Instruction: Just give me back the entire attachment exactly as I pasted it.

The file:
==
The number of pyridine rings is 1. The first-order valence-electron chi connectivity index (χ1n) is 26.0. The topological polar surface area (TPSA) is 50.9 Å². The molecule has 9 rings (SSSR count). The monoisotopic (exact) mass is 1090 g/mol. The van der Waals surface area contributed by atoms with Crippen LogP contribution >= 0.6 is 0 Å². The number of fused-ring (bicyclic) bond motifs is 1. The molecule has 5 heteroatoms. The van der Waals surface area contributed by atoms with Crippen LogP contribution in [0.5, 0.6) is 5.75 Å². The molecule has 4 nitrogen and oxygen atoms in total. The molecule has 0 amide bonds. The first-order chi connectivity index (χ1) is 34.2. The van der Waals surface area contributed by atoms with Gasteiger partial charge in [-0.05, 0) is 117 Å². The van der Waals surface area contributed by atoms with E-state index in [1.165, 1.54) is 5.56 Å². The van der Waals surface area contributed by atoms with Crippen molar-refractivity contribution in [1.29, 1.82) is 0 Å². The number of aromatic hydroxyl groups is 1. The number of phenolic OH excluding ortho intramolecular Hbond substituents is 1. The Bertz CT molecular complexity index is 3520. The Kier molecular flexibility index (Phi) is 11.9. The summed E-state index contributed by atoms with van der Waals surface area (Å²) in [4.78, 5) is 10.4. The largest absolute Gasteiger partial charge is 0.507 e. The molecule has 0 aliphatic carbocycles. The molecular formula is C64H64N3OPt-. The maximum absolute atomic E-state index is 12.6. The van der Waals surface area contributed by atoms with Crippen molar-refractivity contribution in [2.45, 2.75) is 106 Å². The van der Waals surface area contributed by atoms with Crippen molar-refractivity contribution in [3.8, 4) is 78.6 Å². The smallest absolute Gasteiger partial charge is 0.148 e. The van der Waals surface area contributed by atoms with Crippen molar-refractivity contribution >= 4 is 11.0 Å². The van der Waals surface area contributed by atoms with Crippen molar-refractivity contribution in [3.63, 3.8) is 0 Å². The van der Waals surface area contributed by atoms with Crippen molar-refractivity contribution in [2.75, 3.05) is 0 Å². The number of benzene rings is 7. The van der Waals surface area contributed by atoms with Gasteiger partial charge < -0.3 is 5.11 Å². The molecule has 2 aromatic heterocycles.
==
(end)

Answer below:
The number of pyridine rings is 1. The first-order valence-electron chi connectivity index (χ1n) is 26.0. The topological polar surface area (TPSA) is 50.9 Å². The molecule has 9 rings (SSSR count). The monoisotopic (exact) mass is 1090 g/mol. The van der Waals surface area contributed by atoms with Crippen LogP contribution >= 0.6 is 0 Å². The number of fused-ring (bicyclic) bond motifs is 1. The molecule has 5 heteroatoms. The van der Waals surface area contributed by atoms with Crippen LogP contribution in [0.5, 0.6) is 5.75 Å². The molecule has 4 nitrogen and oxygen atoms in total. The molecule has 0 amide bonds. The first-order chi connectivity index (χ1) is 34.2. The van der Waals surface area contributed by atoms with Gasteiger partial charge in [-0.05, 0) is 117 Å². The van der Waals surface area contributed by atoms with E-state index in [1.165, 1.54) is 5.56 Å². The van der Waals surface area contributed by atoms with Crippen molar-refractivity contribution in [1.29, 1.82) is 0 Å². The number of aromatic hydroxyl groups is 1. The number of phenolic OH excluding ortho intramolecular Hbond substituents is 1. The Bertz CT molecular complexity index is 3520. The Kier molecular flexibility index (Phi) is 11.9. The summed E-state index contributed by atoms with van der Waals surface area (Å²) in [4.78, 5) is 10.4. The largest absolute Gasteiger partial charge is 0.507 e. The molecule has 0 aliphatic carbocycles. The molecular formula is C64H64N3OPt-. The maximum absolute atomic E-state index is 12.6. The van der Waals surface area contributed by atoms with Crippen molar-refractivity contribution in [2.45, 2.75) is 106 Å². The van der Waals surface area contributed by atoms with Crippen molar-refractivity contribution in [3.8, 4) is 78.6 Å². The smallest absolute Gasteiger partial charge is 0.148 e. The van der Waals surface area contributed by atoms with Crippen molar-refractivity contribution >= 4 is 11.0 Å². The van der Waals surface area contributed by atoms with Crippen molar-refractivity contribution in [3.63, 3.8) is 0 Å². The van der Waals surface area contributed by atoms with Crippen molar-refractivity contribution in [2.75, 3.05) is 0 Å². The number of benzene rings is 7. The van der Waals surface area contributed by atoms with Gasteiger partial charge < -0.3 is 5.11 Å². The molecule has 2 aromatic heterocycles.